Monday 20 August; Practical Sigil Magic. Evening seminar  workshop with Mark Vincent . Venue: Treadwells, 33 Store Street, Bloomsbury, London WC1E 7BS. Time: 7pm. Tickets £20. Tel: 0207 419 8507 or email:

Tuesday 21 August; Witches of London Gathering. Venue: front bar of the Cittie of Yorke, 22 High Holborn, London WC1V 6BS. Starting 7.30pm. Meets on the third Tuesday of each month. For any questions email or visit

Thursday 23 August; Wasteland to Pureland. Talk by Doug Duncan and Catherine Pawasarat. Venue: Watkins Books, 19-21 Cecil Court, London WC2N 4EZ. Time: 6.30pm. Free event. For more details Tel 020 7836 2182 or visit the website

Thursday 23 August; Vigil at Crossbones to honour The Goose and the outcast dead of Cross Bones Graveyard and the dead and wounded of the London Bridge attacks. Bring a flower, a ribbon, a totem or memento to tie to the shrine. Gather from 6.45pm for a 7pm start in Redcross Way outside the Memorial Gates, London SE1 1TA. For more details, visit

Thursday 23 August; Drink and Draw social evening. Venue: Treadwells, 33 Store Street, Bloomsbury, London WC1E 7BS. Time: 7pm. Tickets £10. Tel: 0207 419 8507 or email:

Friday 24 – Monday 27 August; Into the Wild Festival. Venue: Chiddinglye Farm, Selsfield Road, West Hoathly, East Grinstead, West Sussex, RH19 4QS. Weekend adult tickets £113, Sunday adult tickets £50.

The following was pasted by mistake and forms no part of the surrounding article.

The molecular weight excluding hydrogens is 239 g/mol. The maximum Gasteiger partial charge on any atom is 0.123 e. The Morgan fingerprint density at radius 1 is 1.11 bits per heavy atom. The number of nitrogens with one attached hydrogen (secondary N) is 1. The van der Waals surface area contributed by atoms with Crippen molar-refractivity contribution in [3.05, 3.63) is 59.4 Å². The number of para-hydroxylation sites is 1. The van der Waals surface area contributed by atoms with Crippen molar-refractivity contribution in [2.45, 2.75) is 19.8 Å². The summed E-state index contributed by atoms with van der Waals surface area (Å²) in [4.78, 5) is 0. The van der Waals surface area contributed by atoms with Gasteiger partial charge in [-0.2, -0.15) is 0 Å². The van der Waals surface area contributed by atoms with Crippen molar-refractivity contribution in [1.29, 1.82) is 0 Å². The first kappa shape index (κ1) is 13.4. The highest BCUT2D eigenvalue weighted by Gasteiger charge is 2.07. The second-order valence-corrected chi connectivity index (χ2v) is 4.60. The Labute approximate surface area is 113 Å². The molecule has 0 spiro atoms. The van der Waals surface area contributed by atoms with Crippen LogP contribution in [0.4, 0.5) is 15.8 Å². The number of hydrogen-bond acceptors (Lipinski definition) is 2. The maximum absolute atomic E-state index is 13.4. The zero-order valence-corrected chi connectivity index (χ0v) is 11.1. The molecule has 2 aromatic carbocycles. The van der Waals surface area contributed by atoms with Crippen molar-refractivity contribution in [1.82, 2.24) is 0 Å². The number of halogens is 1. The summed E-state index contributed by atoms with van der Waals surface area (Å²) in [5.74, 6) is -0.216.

Friday 24 August; Holistic Sound Bath Meditation - Summoning The Sacred (weekly ceremonial gathering). Venue: Training Points Fitness and Therapy, 5-6 Coopers Yard, Crystal Palace, London SE19 1TN. Time: 7pm. Entry £15/£13.

Friday 24 August; A Night of Pagan Poetry organised by Math Jones and Eileen Thenamelessone. Venue Poetry Cafe, Covent Garden, London. Time: 7.30pm.

Friday 24 August; A Ceremony of Love with Luxmi and Aphrodite. Full moon ritual by Thames with London Woodland Witches Magicians and Outdoor Pagans. Meeting  by the main door of Tate Modern at 7.30pm for a ritual on the river bank at 8pm. Cost: £3/£2. You must reserve a place in advance. Wear outdoor clothes and bring food and drink to share. Details and bookings:

Saturday 25 August; Morning tour: an introduction to ancient Egypt. Venue: Room 4, British Museum, Great Russell Street, London WC1B 3DG. Time: 8.50am. Tickets £30. For more details visit:

Saturday 25 August; Men's Mysteries Workshop. Venue: Wicca Moon, 50 Well Hall Rd, London, SE9 6SH. Time: noon-5pm. Cost: £35.99 each including a fantastic ritual kit for you to take home. Tel: 020 8850 7803.